About the Book House of Swann (Forthcoming in 2021)

How the True Story of the First Drag Queen Was Uncovered

About This Short Film

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‘NOW THAT TAKES THE CAKE!’ This 1-minute silent clip, from 1903, is currently the oldest-known film of a drag performer. The dancers — one in striped pants, the other in a dress — were recorded in France by Louis Lumière. Though their names are lost, they are believed to be American. In the show, they performed a version of the cakewalk, a dance invented by enslaved people, and the precursor to vogueing.

My Discovery of the First Drag Queen 

 

“We were the people who were not in the papers. We lived in the blank white spaces at the edges of print.”

— Margaret Atwood, The Handmaid’s Tale

 

Channing Joseph, 7, far left, performing in a school play. Exact date and source unknown.

I was a queer little black boy, just like William Dorsey Swann. 

The adults in my small Louisiana town were not much better than the kids who called me names. They were baffled by my total lack of interest in football and my odd fascination with art and the ballet. 

I yearned to escape the skin I had been born in, and I sought refuge in stories and other forms of make-believe. I dreamed of growing up to be a masked superhero. I fantasized about wearing a Starfleet uniform and leading a spaceship through the stars. And in the bathroom mirror, afraid to death of being caught, I secretly tested my grandmother’s rust-toned lipstick and rouge, imagining myself a supermodel. 

In the second grade, I got my first chance to be someone else when I was cast as a pilgrim in my school’s Thanksgiving play. I was excited for the chance to dress up and become a new character. It was also my first exposure to American history at school. 

In that mythologized story about Europeans escaping religious persecution, American Indians were mentioned, but they were not central characters, despite having lived on the continent for thousands of years before the pilgrims’ arrival. The enslavement of Africans went unacknowledged, of course. And queer people, even if they had been thought about, had no place in a nice children’s play about how the United States began. The unmistakable message that I, and all the students of Bayou Woods Elementary School, got was that those kinds of people — people like me! — were not really part of the story of America. 

In my youth, I dabbled in drag. In high school, I loved to play with glitter and eyeshadow and to paint my nails every color of the rainbow. Later, at Oberlin College, I signed up for a “how-to” drag course taught in the campus disco by a friend and fellow theater major.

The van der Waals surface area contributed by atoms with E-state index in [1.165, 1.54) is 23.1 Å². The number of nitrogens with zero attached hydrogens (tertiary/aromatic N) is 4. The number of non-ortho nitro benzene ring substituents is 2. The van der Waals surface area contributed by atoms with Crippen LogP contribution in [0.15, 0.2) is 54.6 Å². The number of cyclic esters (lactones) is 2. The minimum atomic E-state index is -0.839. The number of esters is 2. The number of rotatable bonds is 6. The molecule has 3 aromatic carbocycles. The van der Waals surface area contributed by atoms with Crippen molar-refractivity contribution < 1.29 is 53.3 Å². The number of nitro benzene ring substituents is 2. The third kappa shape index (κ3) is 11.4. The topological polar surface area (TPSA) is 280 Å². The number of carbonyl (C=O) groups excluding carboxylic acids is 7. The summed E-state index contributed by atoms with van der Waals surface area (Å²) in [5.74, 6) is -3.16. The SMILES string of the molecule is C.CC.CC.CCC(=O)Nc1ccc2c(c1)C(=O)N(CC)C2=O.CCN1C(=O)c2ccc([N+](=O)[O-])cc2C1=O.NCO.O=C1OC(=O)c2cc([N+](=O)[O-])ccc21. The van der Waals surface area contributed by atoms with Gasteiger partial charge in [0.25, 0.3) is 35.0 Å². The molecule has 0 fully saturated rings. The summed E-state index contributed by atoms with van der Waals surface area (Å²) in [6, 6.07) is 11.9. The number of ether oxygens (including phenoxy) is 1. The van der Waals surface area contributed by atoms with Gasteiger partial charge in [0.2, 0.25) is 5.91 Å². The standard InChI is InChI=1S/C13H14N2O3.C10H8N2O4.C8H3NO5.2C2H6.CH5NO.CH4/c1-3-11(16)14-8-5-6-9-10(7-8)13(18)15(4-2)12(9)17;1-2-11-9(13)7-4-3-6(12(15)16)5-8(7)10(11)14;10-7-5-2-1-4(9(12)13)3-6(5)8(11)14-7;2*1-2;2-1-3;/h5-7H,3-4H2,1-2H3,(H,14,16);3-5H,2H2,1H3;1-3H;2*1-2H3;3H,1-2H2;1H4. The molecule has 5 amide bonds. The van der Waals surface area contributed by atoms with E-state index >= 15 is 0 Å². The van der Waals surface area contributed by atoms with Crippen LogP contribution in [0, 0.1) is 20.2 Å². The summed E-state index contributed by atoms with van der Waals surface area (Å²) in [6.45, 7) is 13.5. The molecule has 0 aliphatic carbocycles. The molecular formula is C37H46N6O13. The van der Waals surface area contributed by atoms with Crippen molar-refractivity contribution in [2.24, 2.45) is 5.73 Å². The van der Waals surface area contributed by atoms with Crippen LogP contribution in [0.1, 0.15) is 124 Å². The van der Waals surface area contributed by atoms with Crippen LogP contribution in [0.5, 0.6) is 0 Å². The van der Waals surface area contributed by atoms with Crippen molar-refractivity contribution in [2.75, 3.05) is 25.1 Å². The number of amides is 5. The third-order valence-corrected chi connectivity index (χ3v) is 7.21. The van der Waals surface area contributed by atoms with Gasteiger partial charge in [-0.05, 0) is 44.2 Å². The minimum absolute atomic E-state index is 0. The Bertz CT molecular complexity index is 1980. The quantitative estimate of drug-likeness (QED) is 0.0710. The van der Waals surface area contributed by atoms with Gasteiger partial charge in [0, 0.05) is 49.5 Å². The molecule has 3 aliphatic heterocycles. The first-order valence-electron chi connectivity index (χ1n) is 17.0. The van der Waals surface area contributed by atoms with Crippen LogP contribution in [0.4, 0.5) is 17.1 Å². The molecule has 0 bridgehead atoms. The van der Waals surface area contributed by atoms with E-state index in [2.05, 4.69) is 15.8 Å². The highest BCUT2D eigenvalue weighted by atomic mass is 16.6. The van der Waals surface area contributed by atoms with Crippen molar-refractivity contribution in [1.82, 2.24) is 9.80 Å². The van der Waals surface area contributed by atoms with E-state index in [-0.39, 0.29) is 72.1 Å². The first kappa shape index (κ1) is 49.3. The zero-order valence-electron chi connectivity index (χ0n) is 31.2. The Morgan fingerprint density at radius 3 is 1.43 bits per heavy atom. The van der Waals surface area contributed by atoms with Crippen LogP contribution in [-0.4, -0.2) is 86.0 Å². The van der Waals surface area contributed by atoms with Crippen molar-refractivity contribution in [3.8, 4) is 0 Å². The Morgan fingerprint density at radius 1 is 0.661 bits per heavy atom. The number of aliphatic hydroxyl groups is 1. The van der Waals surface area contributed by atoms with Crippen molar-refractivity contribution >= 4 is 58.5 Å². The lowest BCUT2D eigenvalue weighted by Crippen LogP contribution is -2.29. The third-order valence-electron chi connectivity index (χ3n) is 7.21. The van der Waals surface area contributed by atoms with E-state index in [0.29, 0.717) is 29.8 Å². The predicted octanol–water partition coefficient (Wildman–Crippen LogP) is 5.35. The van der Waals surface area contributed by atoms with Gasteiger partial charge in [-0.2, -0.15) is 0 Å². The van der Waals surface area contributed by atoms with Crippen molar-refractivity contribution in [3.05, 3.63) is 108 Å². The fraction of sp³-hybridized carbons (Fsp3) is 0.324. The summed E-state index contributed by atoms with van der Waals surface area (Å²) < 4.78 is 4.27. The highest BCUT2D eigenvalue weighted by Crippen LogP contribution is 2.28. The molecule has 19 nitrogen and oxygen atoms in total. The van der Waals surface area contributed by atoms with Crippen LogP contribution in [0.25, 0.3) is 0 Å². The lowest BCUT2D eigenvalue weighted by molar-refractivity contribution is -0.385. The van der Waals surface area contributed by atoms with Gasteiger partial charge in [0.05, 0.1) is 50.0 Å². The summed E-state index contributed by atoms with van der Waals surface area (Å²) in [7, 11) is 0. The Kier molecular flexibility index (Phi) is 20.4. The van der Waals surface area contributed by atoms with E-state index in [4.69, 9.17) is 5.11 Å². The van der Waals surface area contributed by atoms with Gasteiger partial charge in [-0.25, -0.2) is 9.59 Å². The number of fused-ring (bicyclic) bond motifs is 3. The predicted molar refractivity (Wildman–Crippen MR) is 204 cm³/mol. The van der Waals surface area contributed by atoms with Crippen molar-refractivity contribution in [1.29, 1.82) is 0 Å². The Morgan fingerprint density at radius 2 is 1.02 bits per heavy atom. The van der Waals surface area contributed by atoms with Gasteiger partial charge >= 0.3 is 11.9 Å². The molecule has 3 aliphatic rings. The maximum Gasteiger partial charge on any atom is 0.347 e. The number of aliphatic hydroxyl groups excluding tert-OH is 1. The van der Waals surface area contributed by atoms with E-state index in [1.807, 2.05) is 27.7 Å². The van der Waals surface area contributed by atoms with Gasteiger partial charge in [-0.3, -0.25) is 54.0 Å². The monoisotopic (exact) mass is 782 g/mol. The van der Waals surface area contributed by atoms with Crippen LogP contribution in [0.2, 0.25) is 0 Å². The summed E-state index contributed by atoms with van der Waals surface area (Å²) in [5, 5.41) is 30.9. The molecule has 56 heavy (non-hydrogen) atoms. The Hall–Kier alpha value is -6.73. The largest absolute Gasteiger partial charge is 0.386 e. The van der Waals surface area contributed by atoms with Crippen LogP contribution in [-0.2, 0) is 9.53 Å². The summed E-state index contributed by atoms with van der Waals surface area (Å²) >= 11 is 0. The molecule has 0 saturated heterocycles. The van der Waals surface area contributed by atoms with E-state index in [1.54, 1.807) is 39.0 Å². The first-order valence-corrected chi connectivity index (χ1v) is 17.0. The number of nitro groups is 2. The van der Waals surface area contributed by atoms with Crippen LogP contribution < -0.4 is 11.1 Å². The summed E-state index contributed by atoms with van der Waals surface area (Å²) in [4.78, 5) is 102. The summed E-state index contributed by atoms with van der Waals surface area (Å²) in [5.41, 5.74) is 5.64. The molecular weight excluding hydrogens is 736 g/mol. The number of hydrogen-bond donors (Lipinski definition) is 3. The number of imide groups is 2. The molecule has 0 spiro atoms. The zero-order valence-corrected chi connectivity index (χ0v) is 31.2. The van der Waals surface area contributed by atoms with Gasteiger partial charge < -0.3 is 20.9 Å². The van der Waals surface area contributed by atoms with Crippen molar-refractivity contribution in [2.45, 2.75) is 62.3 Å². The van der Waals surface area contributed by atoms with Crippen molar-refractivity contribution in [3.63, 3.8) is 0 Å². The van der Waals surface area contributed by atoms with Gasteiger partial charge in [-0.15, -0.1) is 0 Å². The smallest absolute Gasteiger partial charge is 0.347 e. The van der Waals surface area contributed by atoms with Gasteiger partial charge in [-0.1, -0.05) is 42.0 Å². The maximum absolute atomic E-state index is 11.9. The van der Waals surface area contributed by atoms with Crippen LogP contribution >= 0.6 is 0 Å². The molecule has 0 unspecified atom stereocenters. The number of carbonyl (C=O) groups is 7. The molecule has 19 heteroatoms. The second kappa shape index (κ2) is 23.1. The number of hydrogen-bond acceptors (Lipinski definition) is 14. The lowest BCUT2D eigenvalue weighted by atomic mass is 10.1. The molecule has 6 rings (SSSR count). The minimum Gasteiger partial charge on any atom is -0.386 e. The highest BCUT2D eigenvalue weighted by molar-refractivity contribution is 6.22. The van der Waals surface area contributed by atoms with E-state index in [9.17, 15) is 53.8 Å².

In our nightclub classroom, we covered everything: how to apply foundation, how to walk in heels, how to strut down the runway, and, of course, how to vogue. Before I knew it, I was turning heads in a bright-orange boa and eight-inch, silver, platform heels. I had transformed from a boy in a dress into a queen, and I became the star of the college’s annual Drag Ball. (To my great delight, my picture was in the school paper two years in a row.)

I later discovered the existence of the House of Swann in 2005, under the most random and fortuitous of circumstances. After Oberlin, I gave up drag, deciding I needed to finally “get serious” about a career in writing. In 2004, I moved to New York City to study for a master’s degree in journalism at Columbia. Yet as I wandered through the stacks of Butler Library, I somehow found drag always lurking at the back of my mind. Maybe that is why — while researching a class assignment in my rather dry investigative reporting class — I stumbled upon an intriguing article from The Washington Post as I scoured online news databases for ideas. 

“Negro Dive Raided,” the April 1888 headline read. “Thirteen Black Men Surprised at Supper and Arrested.” 

It only got more interesting from there. 

“An animated conversation, carried on in effeminate tones, was in progress as the officers approached the door,” the story went, “but when they opened it and the form of Lieut. Amiss was visible to the people in the room a panic ensued. A scramble was made for the windows and doors and some of the people jumped to the roofs of adjoining buildings. Others stripped off their dresses and danced about the room almost in a nude condition, while several, headed by a big negro named Dorsey, who was arrayed in a gorgeous dress of cream-colored satin, rushed towards the officers and tried to prevent their entering.”

“Who could this Dorsey have been?” I wondered, as a strange, new feeling rose up within me. I could not have said at the time what that feeling was. Yes, part of it, certainly, was curiosity. But the other part was something I had never felt before. It was something akin to validation. It was as if I had seen a fleeting glimpse of myself in history.  

As I write these words, I wonder how different my childhood would have been if I had grown up in a world where my teachers talked about Swann and how his drag events helped to shape America.
Maybe I would not have felt like quite such a freak — and maybe I would not have wished so often that I had never been born. 

I can still hear the black kids shouting: “Get out of here, you fag!”  

“You ain’t nothing but a cocksucker, you nigger!” the white ones hollered. 

But according to the history I learned, gay people hadn’t even existed in the nation’s past. Instead, I had been taught — like all American schoolchildren are — about Christopher Columbus and Ben Franklin and Thomas Jefferson and George Washington and Paul Revere. Those were the most important people one could learn about. As a child, I never questioned it. I accepted the world as it was.

I saved a copy of the article for later and got back to my school work.